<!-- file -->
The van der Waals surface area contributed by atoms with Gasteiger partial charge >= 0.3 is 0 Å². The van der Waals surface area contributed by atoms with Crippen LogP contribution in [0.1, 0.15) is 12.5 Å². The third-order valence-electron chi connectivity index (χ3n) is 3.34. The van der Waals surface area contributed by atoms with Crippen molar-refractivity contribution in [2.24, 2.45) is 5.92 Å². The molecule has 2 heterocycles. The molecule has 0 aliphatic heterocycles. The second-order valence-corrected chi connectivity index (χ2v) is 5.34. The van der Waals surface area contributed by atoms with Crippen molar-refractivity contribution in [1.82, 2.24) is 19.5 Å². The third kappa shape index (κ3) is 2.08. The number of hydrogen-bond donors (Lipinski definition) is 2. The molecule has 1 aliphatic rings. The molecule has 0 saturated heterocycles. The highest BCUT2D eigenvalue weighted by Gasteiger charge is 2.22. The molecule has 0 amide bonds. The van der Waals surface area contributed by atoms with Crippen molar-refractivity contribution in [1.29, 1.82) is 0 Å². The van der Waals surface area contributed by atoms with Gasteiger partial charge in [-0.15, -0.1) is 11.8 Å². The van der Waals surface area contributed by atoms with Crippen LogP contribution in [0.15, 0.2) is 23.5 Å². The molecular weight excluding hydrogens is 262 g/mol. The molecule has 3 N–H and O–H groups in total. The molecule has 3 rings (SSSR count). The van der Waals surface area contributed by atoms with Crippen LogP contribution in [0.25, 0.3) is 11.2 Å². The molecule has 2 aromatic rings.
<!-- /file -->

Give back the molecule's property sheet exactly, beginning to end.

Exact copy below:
The van der Waals surface area contributed by atoms with Gasteiger partial charge >= 0.3 is 0 Å². The van der Waals surface area contributed by atoms with Crippen LogP contribution in [0.1, 0.15) is 12.5 Å². The third-order valence-electron chi connectivity index (χ3n) is 3.34. The van der Waals surface area contributed by atoms with Crippen molar-refractivity contribution in [2.24, 2.45) is 5.92 Å². The molecule has 2 heterocycles. The molecule has 0 aliphatic heterocycles. The second-order valence-corrected chi connectivity index (χ2v) is 5.34. The van der Waals surface area contributed by atoms with Crippen molar-refractivity contribution in [1.82, 2.24) is 19.5 Å². The third kappa shape index (κ3) is 2.08. The number of hydrogen-bond donors (Lipinski definition) is 2. The molecule has 1 aliphatic rings. The molecule has 0 saturated heterocycles. The highest BCUT2D eigenvalue weighted by Gasteiger charge is 2.22. The molecule has 0 amide bonds. The van der Waals surface area contributed by atoms with Crippen molar-refractivity contribution in [1.29, 1.82) is 0 Å². The van der Waals surface area contributed by atoms with Gasteiger partial charge in [-0.15, -0.1) is 11.8 Å². The van der Waals surface area contributed by atoms with Crippen LogP contribution in [0.15, 0.2) is 23.5 Å². The molecular weight excluding hydrogens is 262 g/mol. The molecule has 3 N–H and O–H groups in total. The molecule has 3 rings (SSSR count). The van der Waals surface area contributed by atoms with Crippen LogP contribution in [0.25, 0.3) is 11.2 Å². The molecule has 2 aromatic rings.